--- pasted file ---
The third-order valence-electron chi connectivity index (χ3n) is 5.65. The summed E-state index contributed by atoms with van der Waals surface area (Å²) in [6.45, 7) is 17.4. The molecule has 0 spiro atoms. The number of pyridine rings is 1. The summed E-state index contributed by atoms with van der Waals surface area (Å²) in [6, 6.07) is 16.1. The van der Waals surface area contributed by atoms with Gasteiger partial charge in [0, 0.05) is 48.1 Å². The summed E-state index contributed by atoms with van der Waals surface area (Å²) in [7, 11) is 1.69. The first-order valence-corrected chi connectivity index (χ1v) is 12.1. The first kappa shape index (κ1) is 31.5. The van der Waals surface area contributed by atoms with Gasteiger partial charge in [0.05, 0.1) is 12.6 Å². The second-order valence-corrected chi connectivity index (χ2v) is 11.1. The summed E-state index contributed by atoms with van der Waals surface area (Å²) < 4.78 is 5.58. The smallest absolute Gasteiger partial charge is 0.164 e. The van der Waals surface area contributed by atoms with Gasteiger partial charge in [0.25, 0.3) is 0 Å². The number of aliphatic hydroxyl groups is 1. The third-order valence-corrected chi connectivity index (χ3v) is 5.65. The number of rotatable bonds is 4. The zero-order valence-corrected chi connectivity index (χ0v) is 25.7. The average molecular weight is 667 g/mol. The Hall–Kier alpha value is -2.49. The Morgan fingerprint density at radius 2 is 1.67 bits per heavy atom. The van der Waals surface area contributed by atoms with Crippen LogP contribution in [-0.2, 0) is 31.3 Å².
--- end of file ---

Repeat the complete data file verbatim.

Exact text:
The third-order valence-electron chi connectivity index (χ3n) is 5.65. The summed E-state index contributed by atoms with van der Waals surface area (Å²) in [6.45, 7) is 17.4. The molecule has 0 spiro atoms. The number of pyridine rings is 1. The summed E-state index contributed by atoms with van der Waals surface area (Å²) in [6, 6.07) is 16.1. The van der Waals surface area contributed by atoms with Gasteiger partial charge in [0, 0.05) is 48.1 Å². The summed E-state index contributed by atoms with van der Waals surface area (Å²) in [7, 11) is 1.69. The first-order valence-corrected chi connectivity index (χ1v) is 12.1. The first kappa shape index (κ1) is 31.5. The van der Waals surface area contributed by atoms with Gasteiger partial charge in [0.05, 0.1) is 12.6 Å². The second-order valence-corrected chi connectivity index (χ2v) is 11.1. The summed E-state index contributed by atoms with van der Waals surface area (Å²) < 4.78 is 5.58. The smallest absolute Gasteiger partial charge is 0.164 e. The van der Waals surface area contributed by atoms with Gasteiger partial charge in [0.25, 0.3) is 0 Å². The number of aliphatic hydroxyl groups is 1. The third-order valence-corrected chi connectivity index (χ3v) is 5.65. The number of rotatable bonds is 4. The zero-order valence-corrected chi connectivity index (χ0v) is 25.7. The average molecular weight is 667 g/mol. The Hall–Kier alpha value is -2.49. The Morgan fingerprint density at radius 2 is 1.67 bits per heavy atom. The van der Waals surface area contributed by atoms with Crippen LogP contribution in [-0.2, 0) is 31.3 Å².